From the start, it was my desire to involve women in the community at every step. Historically, top-down economic development programs have proven futile because they have neglected to understand there is a wealth of knowledge that comes from within the community. In the context of my project it is the women who are the experts. They know their personal and household needs and are familiar with the real situation of the community. Real and lasting change will come from empowering these women to be active agents in the social and economic change their community needs. We are exploring options of using a cooperative model to meet the need of a local childcare center or microloans that will offer women the capital they need to start a small business. Additionally, other needs have been identified such as continued education, business training, and savings. The programs must be holistic to ensure success at all levels. The solution to the pressing needs of the community is not my perception of what would be best for the women. I can offer tools, resources, and advice but the heart of the project must come from within the community. For the project to take off and to ensure long-term sustainability it must be community driven. When we start to understand this concept I believe we can start to participate in missions that will effect sustainable change in communities based in a mutual partnership.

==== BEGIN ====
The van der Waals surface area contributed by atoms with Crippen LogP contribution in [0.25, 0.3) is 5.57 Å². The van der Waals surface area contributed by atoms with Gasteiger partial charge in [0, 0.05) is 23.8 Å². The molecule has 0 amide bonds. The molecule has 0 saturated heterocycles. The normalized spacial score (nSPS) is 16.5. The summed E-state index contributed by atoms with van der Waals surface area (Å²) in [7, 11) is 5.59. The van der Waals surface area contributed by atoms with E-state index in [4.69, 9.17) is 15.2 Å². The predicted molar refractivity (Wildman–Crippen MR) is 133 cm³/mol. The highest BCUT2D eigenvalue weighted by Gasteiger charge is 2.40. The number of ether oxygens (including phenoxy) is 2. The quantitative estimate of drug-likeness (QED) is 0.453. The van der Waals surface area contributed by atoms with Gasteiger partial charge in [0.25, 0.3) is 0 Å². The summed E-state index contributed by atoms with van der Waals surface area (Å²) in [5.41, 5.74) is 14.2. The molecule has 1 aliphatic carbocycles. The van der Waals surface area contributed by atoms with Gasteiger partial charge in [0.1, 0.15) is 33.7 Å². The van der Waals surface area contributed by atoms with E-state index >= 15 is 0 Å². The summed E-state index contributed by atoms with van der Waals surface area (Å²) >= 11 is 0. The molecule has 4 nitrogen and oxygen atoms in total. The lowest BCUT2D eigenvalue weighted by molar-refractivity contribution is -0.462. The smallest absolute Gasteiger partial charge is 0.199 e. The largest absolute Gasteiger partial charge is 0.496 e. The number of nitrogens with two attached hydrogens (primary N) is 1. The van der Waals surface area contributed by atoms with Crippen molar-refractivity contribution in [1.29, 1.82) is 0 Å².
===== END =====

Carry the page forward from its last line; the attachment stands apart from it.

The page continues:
Lastly, I want to touch on exchange. This is a key component of development work. During an interview one woman commented that she was grateful for what I was doing for the women in the community regardless of the outcome. She continued to explain that she is hopeful that they can help me with completing my thesis. The women realize they have knowledge to bring to the table. It is no longer a one-sided street towards development of me doing for the poor what they are capable of doing for themselves. In my efforts to facilitate a process to help these women understand their value they made me feel valued. We are experiencing mutual exchange and are a part of something that I believe is bringing us a little closer to the kingdom as we participate together, as a team, in the process of creating a economic development program.